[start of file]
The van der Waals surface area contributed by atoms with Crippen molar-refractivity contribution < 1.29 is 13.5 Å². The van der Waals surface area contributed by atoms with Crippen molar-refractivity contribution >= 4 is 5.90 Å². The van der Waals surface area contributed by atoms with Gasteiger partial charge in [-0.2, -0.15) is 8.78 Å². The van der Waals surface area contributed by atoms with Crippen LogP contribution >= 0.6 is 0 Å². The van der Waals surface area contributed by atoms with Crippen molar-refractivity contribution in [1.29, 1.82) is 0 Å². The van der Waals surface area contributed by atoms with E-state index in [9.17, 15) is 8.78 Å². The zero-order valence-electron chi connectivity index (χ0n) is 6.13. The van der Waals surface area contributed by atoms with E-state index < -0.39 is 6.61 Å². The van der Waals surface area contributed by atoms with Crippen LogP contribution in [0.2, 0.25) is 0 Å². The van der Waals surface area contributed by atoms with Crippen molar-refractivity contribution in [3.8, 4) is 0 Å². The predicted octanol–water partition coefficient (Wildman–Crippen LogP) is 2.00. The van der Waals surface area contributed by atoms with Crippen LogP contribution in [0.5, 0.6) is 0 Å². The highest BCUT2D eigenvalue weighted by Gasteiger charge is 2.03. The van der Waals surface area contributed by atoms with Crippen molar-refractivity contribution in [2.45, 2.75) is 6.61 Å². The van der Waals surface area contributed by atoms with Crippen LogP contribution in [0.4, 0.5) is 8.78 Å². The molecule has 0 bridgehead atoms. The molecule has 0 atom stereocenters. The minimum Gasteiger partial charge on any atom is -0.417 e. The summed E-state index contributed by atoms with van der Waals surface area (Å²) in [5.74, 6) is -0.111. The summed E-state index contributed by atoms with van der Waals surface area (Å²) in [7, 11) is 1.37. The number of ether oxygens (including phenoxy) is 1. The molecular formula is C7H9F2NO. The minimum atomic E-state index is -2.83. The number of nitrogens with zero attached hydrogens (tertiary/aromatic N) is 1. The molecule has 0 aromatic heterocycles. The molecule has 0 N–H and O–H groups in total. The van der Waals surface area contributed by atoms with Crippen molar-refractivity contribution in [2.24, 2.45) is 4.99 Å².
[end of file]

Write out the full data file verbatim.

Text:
The van der Waals surface area contributed by atoms with Crippen molar-refractivity contribution < 1.29 is 13.5 Å². The van der Waals surface area contributed by atoms with Crippen molar-refractivity contribution >= 4 is 5.90 Å². The van der Waals surface area contributed by atoms with Gasteiger partial charge in [-0.2, -0.15) is 8.78 Å². The van der Waals surface area contributed by atoms with Crippen LogP contribution >= 0.6 is 0 Å². The van der Waals surface area contributed by atoms with Crippen molar-refractivity contribution in [1.29, 1.82) is 0 Å². The van der Waals surface area contributed by atoms with E-state index in [9.17, 15) is 8.78 Å². The zero-order valence-electron chi connectivity index (χ0n) is 6.13. The van der Waals surface area contributed by atoms with E-state index < -0.39 is 6.61 Å². The van der Waals surface area contributed by atoms with Crippen LogP contribution in [0.2, 0.25) is 0 Å². The van der Waals surface area contributed by atoms with Crippen molar-refractivity contribution in [3.8, 4) is 0 Å². The predicted octanol–water partition coefficient (Wildman–Crippen LogP) is 2.00. The van der Waals surface area contributed by atoms with Crippen LogP contribution in [0.5, 0.6) is 0 Å². The highest BCUT2D eigenvalue weighted by Gasteiger charge is 2.03. The van der Waals surface area contributed by atoms with Crippen molar-refractivity contribution in [2.45, 2.75) is 6.61 Å². The van der Waals surface area contributed by atoms with Crippen LogP contribution in [0.4, 0.5) is 8.78 Å². The molecule has 0 bridgehead atoms. The molecule has 0 atom stereocenters. The minimum Gasteiger partial charge on any atom is -0.417 e. The summed E-state index contributed by atoms with van der Waals surface area (Å²) in [5.74, 6) is -0.111. The summed E-state index contributed by atoms with van der Waals surface area (Å²) in [7, 11) is 1.37. The number of ether oxygens (including phenoxy) is 1. The molecular formula is C7H9F2NO. The minimum atomic E-state index is -2.83. The number of nitrogens with zero attached hydrogens (tertiary/aromatic N) is 1. The molecule has 0 aromatic heterocycles. The molecule has 0 N–H and O–H groups in total. The van der Waals surface area contributed by atoms with Crippen molar-refractivity contribution in [2.24, 2.45) is 4.99 Å².